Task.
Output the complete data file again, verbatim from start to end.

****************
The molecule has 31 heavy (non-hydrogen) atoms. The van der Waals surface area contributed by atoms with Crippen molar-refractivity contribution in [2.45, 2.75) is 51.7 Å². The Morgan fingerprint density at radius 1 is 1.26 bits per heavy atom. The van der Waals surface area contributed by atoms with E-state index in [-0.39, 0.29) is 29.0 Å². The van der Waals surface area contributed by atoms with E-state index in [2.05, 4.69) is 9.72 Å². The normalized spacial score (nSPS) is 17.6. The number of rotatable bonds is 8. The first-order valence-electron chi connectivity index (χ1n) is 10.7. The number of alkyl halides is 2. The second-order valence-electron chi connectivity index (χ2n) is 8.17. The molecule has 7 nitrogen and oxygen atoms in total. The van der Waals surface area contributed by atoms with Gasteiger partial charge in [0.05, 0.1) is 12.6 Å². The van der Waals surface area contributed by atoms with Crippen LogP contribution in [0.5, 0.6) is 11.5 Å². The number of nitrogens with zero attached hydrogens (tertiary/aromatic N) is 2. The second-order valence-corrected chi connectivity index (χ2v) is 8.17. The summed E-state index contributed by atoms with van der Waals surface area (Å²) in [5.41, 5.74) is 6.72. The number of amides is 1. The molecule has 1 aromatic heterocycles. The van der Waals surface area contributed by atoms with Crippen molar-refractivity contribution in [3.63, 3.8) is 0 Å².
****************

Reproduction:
The molecule has 31 heavy (non-hydrogen) atoms. The van der Waals surface area contributed by atoms with Crippen molar-refractivity contribution in [2.45, 2.75) is 51.7 Å². The Morgan fingerprint density at radius 1 is 1.26 bits per heavy atom. The van der Waals surface area contributed by atoms with E-state index in [-0.39, 0.29) is 29.0 Å². The van der Waals surface area contributed by atoms with E-state index in [2.05, 4.69) is 9.72 Å². The normalized spacial score (nSPS) is 17.6. The number of rotatable bonds is 8. The first-order valence-electron chi connectivity index (χ1n) is 10.7. The number of alkyl halides is 2. The second-order valence-electron chi connectivity index (χ2n) is 8.17. The molecule has 7 nitrogen and oxygen atoms in total. The van der Waals surface area contributed by atoms with Gasteiger partial charge in [0.05, 0.1) is 12.6 Å². The van der Waals surface area contributed by atoms with Crippen LogP contribution in [0.5, 0.6) is 11.5 Å². The number of nitrogens with zero attached hydrogens (tertiary/aromatic N) is 2. The second-order valence-corrected chi connectivity index (χ2v) is 8.17. The summed E-state index contributed by atoms with van der Waals surface area (Å²) in [5.41, 5.74) is 6.72. The number of amides is 1. The molecule has 1 aromatic heterocycles. The van der Waals surface area contributed by atoms with Crippen molar-refractivity contribution in [3.63, 3.8) is 0 Å².